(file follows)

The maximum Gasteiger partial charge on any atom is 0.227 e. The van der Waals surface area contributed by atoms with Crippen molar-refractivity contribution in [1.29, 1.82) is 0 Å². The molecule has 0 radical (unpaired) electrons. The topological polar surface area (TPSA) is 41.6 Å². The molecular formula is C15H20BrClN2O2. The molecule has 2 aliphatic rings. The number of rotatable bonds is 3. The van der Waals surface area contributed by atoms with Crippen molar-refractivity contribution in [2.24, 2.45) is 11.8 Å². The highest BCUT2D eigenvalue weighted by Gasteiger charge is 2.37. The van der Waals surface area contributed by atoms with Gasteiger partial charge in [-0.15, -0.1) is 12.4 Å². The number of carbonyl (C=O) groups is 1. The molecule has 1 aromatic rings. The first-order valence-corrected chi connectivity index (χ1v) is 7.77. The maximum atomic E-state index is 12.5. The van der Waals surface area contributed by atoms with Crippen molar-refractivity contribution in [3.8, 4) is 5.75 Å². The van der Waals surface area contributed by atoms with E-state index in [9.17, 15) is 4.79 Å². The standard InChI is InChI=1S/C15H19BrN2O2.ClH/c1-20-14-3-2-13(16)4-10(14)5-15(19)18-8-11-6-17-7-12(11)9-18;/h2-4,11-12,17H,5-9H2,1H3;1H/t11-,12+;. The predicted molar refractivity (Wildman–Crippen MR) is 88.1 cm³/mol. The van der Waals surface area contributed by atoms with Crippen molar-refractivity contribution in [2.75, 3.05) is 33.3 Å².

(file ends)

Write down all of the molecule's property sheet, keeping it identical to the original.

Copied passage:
The maximum Gasteiger partial charge on any atom is 0.227 e. The van der Waals surface area contributed by atoms with Crippen molar-refractivity contribution in [1.29, 1.82) is 0 Å². The molecule has 0 radical (unpaired) electrons. The topological polar surface area (TPSA) is 41.6 Å². The molecular formula is C15H20BrClN2O2. The molecule has 2 aliphatic rings. The number of rotatable bonds is 3. The van der Waals surface area contributed by atoms with Crippen molar-refractivity contribution in [2.24, 2.45) is 11.8 Å². The highest BCUT2D eigenvalue weighted by Gasteiger charge is 2.37. The van der Waals surface area contributed by atoms with Gasteiger partial charge in [-0.15, -0.1) is 12.4 Å². The number of carbonyl (C=O) groups is 1. The molecule has 1 aromatic rings. The first-order valence-corrected chi connectivity index (χ1v) is 7.77. The maximum atomic E-state index is 12.5. The van der Waals surface area contributed by atoms with Crippen molar-refractivity contribution in [3.8, 4) is 5.75 Å². The van der Waals surface area contributed by atoms with E-state index in [9.17, 15) is 4.79 Å². The standard InChI is InChI=1S/C15H19BrN2O2.ClH/c1-20-14-3-2-13(16)4-10(14)5-15(19)18-8-11-6-17-7-12(11)9-18;/h2-4,11-12,17H,5-9H2,1H3;1H/t11-,12+;. The predicted molar refractivity (Wildman–Crippen MR) is 88.1 cm³/mol. The van der Waals surface area contributed by atoms with Crippen molar-refractivity contribution in [2.75, 3.05) is 33.3 Å².